I'm currently reading Matthew Sweet's The West End Front, The Wartime Secrets of London's Grand Hotels. It's a terrific book: the blurb on the back reads: "A Lost World of Scandal, Intrigue and Fortitude...The Ritz, The Savoy, Dorchester and Claridge's- during the Second World War, each was a kind of Casablanca. Their bedrooms, hallways and grillrooms teemed with Spies, Con-Artists, Deposed Royals and the exiled governments of Europe..."
This is all very Patrick Hamilton:
In 1941, the Food (Restrictions on Meals in Establishments) order came into force. All restaurants were required to offer a three course dinner or lunch for no more than five shillings a head, although luxury foods (such as lobster, caviar and oysters) could still be supplied with a surcharge. Young officers, home on leave, could take their girls to The Ritz, Dorchester or Savoy for a very reasonable sum; and as a result, these hotel restaurants became extremely buzzy places indeed.
I've always been fond of The Savoy, ever since my father took me there at the age of eighteen (or was it twenty one?) to savour my first Dry Martini at the American Bar, as mixed by the legendary Peter Dorelli. Remember that back in the 60's and early 70's my father used to handle the advertising for the Booth's Gin account, so he was rather up on this sort of thing.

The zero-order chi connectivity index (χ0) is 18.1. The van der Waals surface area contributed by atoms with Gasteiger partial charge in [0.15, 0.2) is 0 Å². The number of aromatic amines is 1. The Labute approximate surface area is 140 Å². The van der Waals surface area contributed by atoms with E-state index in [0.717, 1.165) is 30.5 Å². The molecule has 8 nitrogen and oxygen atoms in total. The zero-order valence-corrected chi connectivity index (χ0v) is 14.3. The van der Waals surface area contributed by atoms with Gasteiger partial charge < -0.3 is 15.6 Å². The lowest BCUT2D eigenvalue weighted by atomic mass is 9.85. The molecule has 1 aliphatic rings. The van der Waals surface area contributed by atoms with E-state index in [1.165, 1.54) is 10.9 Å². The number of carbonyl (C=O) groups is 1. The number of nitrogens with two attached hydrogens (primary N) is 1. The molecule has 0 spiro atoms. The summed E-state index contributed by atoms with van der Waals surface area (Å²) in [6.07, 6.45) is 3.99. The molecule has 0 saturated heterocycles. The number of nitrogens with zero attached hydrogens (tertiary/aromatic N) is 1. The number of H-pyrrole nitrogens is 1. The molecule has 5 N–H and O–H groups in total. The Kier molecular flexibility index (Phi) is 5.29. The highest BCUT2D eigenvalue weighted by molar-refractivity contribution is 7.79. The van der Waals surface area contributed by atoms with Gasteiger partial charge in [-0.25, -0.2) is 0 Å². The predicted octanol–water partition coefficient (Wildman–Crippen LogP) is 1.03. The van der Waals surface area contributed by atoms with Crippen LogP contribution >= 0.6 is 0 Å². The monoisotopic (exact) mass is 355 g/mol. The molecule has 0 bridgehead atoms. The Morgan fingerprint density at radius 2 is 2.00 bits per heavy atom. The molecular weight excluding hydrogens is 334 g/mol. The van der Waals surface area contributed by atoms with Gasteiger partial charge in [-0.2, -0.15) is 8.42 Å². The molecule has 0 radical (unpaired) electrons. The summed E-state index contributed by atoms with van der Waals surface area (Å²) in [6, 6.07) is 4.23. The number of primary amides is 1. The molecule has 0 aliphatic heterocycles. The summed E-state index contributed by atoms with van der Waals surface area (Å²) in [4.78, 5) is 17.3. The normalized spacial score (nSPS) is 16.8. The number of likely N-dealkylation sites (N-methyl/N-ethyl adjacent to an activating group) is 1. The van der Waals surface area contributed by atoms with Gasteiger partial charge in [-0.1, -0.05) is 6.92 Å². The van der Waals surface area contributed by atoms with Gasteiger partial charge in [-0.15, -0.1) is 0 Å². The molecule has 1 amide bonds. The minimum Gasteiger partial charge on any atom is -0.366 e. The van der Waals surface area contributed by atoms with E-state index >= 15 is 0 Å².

The Savoy Hotel, incidentally, has very recently been completely re-vamped in a multi-million pound make-over by the Canadian group, Fairmont. I've no time for this: the reproduction paintings are truly dreadful- an insult to your intelligence; it probably never occured to the re-vampers that actually, this or that painting is really rather famous, and as it's currently in the so-and-so museum or gallery, the Savoy Hotel version is obviously not going to be the real-thing. And anyone with an eye is going to realise immediately that the textures and colours are all wrong, wrong, wrong.
Let's move on, before I start shouting at my computer screen (this seems to be happening more and more as I get older, it's a horribly unattractive trait, I do realise). So I've pulled out of my bookcase Anton Edelmann's The Savoy Cookbook, a worthy thing published by Pavilion. I like the sound of their "Marmite and Cream Cheese Sandwiches":
You take four slices of thin white bread (Waitrose stock this), and then spread two slices with Marmite very sparsley. You spread the cream cheese (ie Philadelphia) on the other two slices of bread, and then combine the two pieces of bread. The crusts are cut off, and each sandwich cut into three equal fingers.
Note the curious fact that The Savoy cut their sandwiches into fingers, not triangles. I've rabbited on about this before- it's one of the Great Truths of Life.